The blog Strikeout for UC Berkeley’s student newspaper The Daily Californian recently tackled the alleged ungrammaticality of utterances by (fictional) Mean Girl Gretchen Wieners. Copy editor Yoojin Kim provided three examples of “awful violations of grammar rules” by Wieners, a member of the dominant clique, The Plastics, in the film which explores the complex social dynamic of high school girls. Kim criticises her lack of subjunctive, her use of irregardless and apparent misuse of relative pronouns (Wieners says ‘that’ instead of ‘who’ in reference to a person).
Credit where credit is due: Kim has managed to take something that is for most people relatively mundane (i.e. grammar) and present it in an interesting and approachable way for her target audience. However, the linguist in me cannot quite cope with the dissection of fictional characters’ utterances, especially when targeting some forms which one could even argue are generally acceptable. Like many other elements of English usage, flexibility in relation to subjunctives and relative pronouns is well documented – and while irregardless cannot be considered standard usage, it has been used consistently enough to make it into both the OEDand the Merriam-Webster dictionary. Yet Kim assures us: “While the Plastics may not be interested in using formal language, the rest of us really should be”.
David Crystal believes members of Generation Y will become less prescriptive than their elders. He credits this to changes in educational approach across English-speaking countries that have occurred since the 1990s, where the curriculum focuses on teaching students about variation and acceptability according to context. But is that really the case if university students are prescriptively analysing teen movies?
Kim seems to miss the fact that the high school playground of Mean Girls is hardly a location for formal language use. It seems that context is entirely absent from the equation. Yet language is nothing without context; and while purported ungrammatical utterances may serve as shibboleths out in the ‘real world’, marking a person as ‘uneducated’, in the world of cliques and bullying that is high school they are more likely to be indicative of the height of ‘cool’.
Hypervigilance toward linguistic faux pas demonstrates that many young speakers aren’t overly concerned with regional variation, language change, or even the potential implications of having fictional characters use specific linguistic forms. (What, for example, does it say about the character? Does Gretchen Wieners’ use of irregardless tell us something about her?) Instead, they are associating ‘correct’ grammar with ideals such as education and intellect – just as older speakers schooled in traditional grammar often do – and are judging anyone whose language lies outside this imagined standard as lacking in such qualities. Even fictional characters are subjected to tirades over the internet should they dare misplace their apostrophes or confuse their homophones.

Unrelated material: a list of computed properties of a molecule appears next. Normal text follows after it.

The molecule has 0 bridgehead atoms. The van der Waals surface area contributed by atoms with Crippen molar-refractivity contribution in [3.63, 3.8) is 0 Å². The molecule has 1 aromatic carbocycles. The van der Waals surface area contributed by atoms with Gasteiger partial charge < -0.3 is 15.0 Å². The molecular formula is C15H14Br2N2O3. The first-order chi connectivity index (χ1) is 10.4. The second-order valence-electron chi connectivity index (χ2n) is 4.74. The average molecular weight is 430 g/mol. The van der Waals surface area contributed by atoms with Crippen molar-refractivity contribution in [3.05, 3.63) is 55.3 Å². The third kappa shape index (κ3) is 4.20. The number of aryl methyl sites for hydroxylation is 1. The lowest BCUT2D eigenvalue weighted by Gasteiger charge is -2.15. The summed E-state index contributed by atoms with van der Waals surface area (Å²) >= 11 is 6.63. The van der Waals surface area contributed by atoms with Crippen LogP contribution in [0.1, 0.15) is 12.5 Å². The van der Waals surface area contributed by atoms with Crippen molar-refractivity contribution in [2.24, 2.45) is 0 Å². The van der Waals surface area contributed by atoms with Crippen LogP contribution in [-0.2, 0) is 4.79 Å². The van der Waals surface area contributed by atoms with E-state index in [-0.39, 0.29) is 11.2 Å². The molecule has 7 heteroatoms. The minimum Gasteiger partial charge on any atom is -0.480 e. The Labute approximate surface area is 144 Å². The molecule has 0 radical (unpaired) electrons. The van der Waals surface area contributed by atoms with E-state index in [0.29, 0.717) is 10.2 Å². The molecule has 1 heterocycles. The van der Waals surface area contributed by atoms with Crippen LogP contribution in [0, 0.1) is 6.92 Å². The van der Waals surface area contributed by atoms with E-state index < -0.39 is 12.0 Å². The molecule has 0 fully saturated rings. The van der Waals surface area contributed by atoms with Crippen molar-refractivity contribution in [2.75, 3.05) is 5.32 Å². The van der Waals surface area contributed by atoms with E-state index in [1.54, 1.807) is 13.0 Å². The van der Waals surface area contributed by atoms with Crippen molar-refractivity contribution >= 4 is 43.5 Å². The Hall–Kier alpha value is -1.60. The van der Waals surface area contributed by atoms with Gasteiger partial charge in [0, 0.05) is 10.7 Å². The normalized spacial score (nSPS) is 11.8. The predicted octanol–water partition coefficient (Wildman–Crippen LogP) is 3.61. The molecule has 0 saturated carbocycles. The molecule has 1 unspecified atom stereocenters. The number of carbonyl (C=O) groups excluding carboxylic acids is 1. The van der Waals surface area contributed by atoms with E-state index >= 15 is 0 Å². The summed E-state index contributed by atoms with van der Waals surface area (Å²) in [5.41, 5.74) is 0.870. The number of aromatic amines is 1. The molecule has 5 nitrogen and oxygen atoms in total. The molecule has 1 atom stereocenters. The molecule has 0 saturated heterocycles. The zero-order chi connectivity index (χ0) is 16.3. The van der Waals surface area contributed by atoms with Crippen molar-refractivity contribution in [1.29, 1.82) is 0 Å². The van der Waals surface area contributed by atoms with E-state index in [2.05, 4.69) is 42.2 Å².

This attempt to dictate language use (and change) brings to mind another line from Mean Girls. Queen bee, Regina George, chastises poor Gretchen: “Gretchen, stop trying to make ‘fetch’ happen. It’s not going to happen!” Perhaps we need to find a new way of telling Kim and her peers to stop trying to prevent change from happening? It’s going to happen!
The key lies in approaching grammatical prescriptivism, not as the product of ignorance, as something that can be educated away, but rather as a natural part of human linguistic competence. This alternative framework, known as verbal hygiene and developed by British linguist Deborah Cameron, considers both prescriptivism and descriptive linguistics to be forms of one activity: our “urge to meddle in matters of language”. It promises to elicit greater understanding of why people hold prescriptive opinions about language. In fact, Cameron suggests that if we can understand why people are so opposed to Oxford commas and other ‘solecisms’ in the first instance, it may be possible to combat extreme prescriptivist attitudes. Given the extent of social inequality that prescriptivism can lead to, this is an admirable and important goal.
Further investigation is needed; but if posts like Kim’s are anything to go by, it appears that educational reform has made little difference so far. Indeed, the current approach does not seem to have reduced rates of prescriptivism – and while most linguists may not like prescriptive commentary, it cannot be swept under the carpet. People are still criticising each other; and now they have the whole of the internet behind them to bolster their confidence.
Allie Severin is an Honours student in linguistics at Monash University. She is fascinated by normative linguistics and sociolinguistics. When not attempting to write her thesis, she can be found discussing the joy of splitting infinitives with unsuspecting strangers.